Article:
Author Topic: CD74HC4053 cmos switch: off-state resistance is very low  (Read 218 times)

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Online exe

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CD74HC4053 cmos switch: off-state resistance is very low
« on: April 10, 2021, 08:33:45 pm »
Hi!

I can't make CD74HC4053 working. In off state it shows 2-3uA leakage. What am I doing wrong?  |O . I'm attaching the schematic.

If I measure resistance in OFF state, my DMMs go nuts: https://youtu.be/_osrkhBMWwA . I measured leakage, it shows 2-3uA. I tried to heat the IC with hotair, no change in leakage. In on-state, switches show 35 Ohms. All switches behave similarly. There is leakage between switches, which I find weird.

What I tried, none of it worked:
1. I changed the IC from TI (in DIP package) to and smd version from nexperia
2. Changed breadboard. Breadboard without IC shows no measureable leakage.
3. Added decoupling caps on supply rails
4. Checked voltage levels with DMM
5. Changed power supply to an old linear one (presumably low noise)
6. Replaced wires
7. Checked voltage rails
8. Replaced DMM leads
9. Cleaned flux as much as I could and dried the breakout board.
10. Tripple-checked everything, including IC orientation, can't find any issues.

Help :(
 

Online exe

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Re: CD74HC4053 cmos switch: off-state resistance is very low
« Reply #1 on: April 10, 2021, 08:48:40 pm »
Photos of actual setup. First picture shows TI's ic on the breadboard. The second picture show another setup. I removed the IC to check if there is any leakage from breadboard, or breakoutboard. There is not leakage.

May be it's ESD damage, soldering another IC... This time I'll hotair gun so I don't touch it with my soldering iron.
 

Online exe

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Re: CD74HC4053 cmos switch: off-state resistance is very low
« Reply #2 on: April 10, 2021, 09:00:20 pm »
Changing IC didn't change anything. So, I think I'm doing something fundamentally wrong. Can anyone spot a problem on pictures?

How I do measurements: I tie pin E to Vcc (this should put switches in high-Z), then measure resistance between pins 4 and 5.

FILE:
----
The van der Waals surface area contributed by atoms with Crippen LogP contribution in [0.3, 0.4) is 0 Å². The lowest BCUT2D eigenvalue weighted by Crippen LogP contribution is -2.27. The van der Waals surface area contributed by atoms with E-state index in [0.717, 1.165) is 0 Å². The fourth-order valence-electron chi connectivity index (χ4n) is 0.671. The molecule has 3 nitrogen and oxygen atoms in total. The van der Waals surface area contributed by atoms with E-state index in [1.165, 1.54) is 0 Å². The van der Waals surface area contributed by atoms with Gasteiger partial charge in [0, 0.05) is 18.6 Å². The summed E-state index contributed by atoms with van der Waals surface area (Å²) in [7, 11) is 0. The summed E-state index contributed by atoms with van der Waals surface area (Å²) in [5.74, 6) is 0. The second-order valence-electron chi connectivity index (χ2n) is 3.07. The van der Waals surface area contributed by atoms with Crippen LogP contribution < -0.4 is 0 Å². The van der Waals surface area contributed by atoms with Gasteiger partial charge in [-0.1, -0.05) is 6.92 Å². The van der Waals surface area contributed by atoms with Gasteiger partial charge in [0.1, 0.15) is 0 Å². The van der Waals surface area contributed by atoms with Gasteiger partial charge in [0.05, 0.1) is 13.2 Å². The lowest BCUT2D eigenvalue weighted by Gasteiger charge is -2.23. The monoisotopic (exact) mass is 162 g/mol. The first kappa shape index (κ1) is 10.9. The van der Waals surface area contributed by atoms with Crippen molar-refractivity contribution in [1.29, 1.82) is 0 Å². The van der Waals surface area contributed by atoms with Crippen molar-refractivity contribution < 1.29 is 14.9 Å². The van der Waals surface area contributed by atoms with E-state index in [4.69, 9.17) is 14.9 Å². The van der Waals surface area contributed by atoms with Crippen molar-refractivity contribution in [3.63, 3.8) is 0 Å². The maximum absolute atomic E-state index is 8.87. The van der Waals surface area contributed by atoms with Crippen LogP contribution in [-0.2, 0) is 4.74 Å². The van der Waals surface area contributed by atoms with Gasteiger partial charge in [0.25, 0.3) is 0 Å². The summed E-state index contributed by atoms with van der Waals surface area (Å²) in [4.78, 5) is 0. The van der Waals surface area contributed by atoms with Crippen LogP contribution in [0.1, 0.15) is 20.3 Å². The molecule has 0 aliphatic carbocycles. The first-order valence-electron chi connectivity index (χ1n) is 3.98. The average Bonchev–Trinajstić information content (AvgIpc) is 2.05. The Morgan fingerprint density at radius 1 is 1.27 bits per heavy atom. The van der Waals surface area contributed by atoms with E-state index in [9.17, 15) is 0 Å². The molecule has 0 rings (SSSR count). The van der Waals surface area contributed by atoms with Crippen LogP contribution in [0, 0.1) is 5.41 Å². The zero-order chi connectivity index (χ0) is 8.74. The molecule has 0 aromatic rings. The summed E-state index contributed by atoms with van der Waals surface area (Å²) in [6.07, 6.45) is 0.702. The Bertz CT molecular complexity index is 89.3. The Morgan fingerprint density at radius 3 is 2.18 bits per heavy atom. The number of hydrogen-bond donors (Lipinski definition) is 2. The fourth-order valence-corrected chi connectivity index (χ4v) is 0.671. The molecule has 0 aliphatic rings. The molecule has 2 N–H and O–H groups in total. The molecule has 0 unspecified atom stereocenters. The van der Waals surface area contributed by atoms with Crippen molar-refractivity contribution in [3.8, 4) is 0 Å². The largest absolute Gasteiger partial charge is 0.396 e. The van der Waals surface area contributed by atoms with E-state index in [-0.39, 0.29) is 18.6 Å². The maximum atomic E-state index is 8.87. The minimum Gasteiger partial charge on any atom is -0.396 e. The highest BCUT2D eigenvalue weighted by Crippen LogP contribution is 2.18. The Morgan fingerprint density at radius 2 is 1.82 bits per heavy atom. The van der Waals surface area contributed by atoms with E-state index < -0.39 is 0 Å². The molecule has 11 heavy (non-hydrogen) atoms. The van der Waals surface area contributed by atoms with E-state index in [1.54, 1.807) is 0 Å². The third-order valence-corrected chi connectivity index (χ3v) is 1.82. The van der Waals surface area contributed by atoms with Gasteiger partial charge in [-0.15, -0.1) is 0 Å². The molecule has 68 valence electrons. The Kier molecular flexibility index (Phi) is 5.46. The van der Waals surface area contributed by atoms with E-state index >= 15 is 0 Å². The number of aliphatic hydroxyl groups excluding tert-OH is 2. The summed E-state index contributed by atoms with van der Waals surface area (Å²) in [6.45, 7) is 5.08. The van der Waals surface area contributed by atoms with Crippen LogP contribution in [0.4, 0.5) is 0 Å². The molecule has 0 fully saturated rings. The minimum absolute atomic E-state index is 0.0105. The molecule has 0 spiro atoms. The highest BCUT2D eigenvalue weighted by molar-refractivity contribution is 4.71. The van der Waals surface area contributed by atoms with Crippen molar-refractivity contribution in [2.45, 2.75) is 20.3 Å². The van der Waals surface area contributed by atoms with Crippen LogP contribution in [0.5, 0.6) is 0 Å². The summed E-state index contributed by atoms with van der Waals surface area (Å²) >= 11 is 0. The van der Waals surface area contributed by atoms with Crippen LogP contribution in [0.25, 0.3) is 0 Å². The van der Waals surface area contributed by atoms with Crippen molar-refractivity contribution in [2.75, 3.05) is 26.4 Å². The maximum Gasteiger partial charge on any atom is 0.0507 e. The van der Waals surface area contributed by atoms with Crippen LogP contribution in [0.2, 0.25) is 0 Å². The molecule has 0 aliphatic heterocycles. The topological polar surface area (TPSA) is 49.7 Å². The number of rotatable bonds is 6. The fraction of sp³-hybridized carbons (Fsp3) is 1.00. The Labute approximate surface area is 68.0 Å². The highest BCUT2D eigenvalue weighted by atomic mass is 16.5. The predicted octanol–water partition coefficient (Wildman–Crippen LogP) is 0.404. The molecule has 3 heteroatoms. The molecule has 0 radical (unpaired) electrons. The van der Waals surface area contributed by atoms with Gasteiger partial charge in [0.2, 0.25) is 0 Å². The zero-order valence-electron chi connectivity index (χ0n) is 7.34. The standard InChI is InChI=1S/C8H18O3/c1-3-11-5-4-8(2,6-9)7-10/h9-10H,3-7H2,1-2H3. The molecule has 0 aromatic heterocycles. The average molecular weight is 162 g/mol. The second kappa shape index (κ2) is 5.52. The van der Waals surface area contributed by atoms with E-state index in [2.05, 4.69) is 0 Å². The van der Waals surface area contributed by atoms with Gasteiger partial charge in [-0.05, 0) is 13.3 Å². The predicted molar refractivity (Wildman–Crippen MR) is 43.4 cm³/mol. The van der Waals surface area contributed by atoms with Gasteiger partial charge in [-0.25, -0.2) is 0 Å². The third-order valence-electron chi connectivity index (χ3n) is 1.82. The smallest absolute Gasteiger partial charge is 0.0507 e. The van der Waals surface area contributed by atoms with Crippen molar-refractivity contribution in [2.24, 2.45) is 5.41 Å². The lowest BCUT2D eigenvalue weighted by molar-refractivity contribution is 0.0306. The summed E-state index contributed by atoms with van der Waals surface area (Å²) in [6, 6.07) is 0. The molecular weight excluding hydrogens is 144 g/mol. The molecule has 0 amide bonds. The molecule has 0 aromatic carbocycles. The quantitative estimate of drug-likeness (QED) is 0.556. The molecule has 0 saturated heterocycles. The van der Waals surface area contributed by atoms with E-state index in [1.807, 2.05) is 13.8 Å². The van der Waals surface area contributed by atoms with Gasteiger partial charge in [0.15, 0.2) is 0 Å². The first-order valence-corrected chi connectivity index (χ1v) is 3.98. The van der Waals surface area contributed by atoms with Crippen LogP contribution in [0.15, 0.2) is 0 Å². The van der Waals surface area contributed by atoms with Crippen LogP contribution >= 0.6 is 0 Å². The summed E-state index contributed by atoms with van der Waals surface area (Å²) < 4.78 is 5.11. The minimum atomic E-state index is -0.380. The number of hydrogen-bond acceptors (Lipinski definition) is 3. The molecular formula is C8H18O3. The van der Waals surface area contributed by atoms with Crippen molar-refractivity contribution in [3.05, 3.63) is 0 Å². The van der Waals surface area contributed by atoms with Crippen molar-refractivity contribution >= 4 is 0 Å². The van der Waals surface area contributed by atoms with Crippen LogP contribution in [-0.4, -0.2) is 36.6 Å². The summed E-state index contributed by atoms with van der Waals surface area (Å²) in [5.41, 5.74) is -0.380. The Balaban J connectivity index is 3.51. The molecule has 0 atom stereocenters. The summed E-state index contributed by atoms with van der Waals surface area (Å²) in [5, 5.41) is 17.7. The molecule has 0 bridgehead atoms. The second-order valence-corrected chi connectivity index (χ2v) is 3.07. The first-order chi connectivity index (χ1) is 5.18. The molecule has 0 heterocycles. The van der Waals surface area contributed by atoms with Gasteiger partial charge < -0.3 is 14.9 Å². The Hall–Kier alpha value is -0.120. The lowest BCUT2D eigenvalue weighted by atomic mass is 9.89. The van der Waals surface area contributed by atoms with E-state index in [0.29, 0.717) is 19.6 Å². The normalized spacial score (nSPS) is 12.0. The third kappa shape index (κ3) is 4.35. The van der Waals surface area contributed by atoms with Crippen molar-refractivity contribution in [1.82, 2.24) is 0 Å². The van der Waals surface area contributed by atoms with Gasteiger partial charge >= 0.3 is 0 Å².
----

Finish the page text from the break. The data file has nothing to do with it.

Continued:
Power condition: Vcc is set to +5V, Vee is -5V, GND is GND.
 

Online Kleinstein

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Re: CD74HC4053 cmos switch: off-state resistance is very low
« Reply #3 on: April 10, 2021, 09:07:16 pm »
With 2 supplies one may cause more trouble. The HC4053 also work with just a positive supply. So try VEE = GND for a 1st test.

Some bench meters may exceed 5 V in the ohms mode - a handheld meter usually uses lesss than 2 V and should not cause trouble.

When wired as shown pins 4 and 5 should be connected. Pins 3 and 5 would be off.
 
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Offline Jay_Diddy_B

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Re: CD74HC4053 cmos switch: off-state resistance is very low
« Reply #4 on: April 10, 2021, 09:17:20 pm »
Hi,

I think the issue here is that the measurement source, the DMM, is floating with respect to circuit GND. So the common voltage is undefined.

Try measuring with pin 4 connected to GND (pin 8).

If this works, you explore the effect of common mode voltage by connecting a potentiometer from +5 and -5V connect the wiper to pin 4. You can see how the leakage current changes with common mode voltage.


Regards,
Jay_Diddy_B
 
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Online exe

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Re: CD74HC4053 cmos switch: off-state resistance is very low
« Reply #5 on: April 10, 2021, 09:40:55 pm »
Hi,

I think the issue here is that the measurement source, the DMM, is floating with respect to circuit GND. So the common voltage is undefined.

Try measuring with pin 4 connected to GND (pin 8).

Oh, man, thanks a ton! Yes, it did help. Also, measurements are making much more sense now. Like resistance of 35 Ohm that I measured before is suspiciosly low. Or, afaik, results were changing depending in which polarity I was connecting the DMM, which made me puzzled.

Tomorrow I need to absorb the information you gave me. Probably I'll have more questions :). Thanks again!
 

Offline Alti

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Re: CD74HC4053 cmos switch: off-state resistance is very low
« Reply #6 on: April 10, 2021, 09:56:09 pm »
I think the issue here is that the measurement source, the DMM, is floating with respect to circuit GND. So the common voltage is undefined.
+1

This is a CMOS chip which means that there are two moses passing current. The impedance is not only a function of supply voltage but also a common voltage. Connecting autorange multimeter that expects a constant resistance to something that has resistance varying with common voltage gives a disco effect. Switch off autorange.
« Last Edit: April 10, 2021, 10:08:11 pm by Alti »
 


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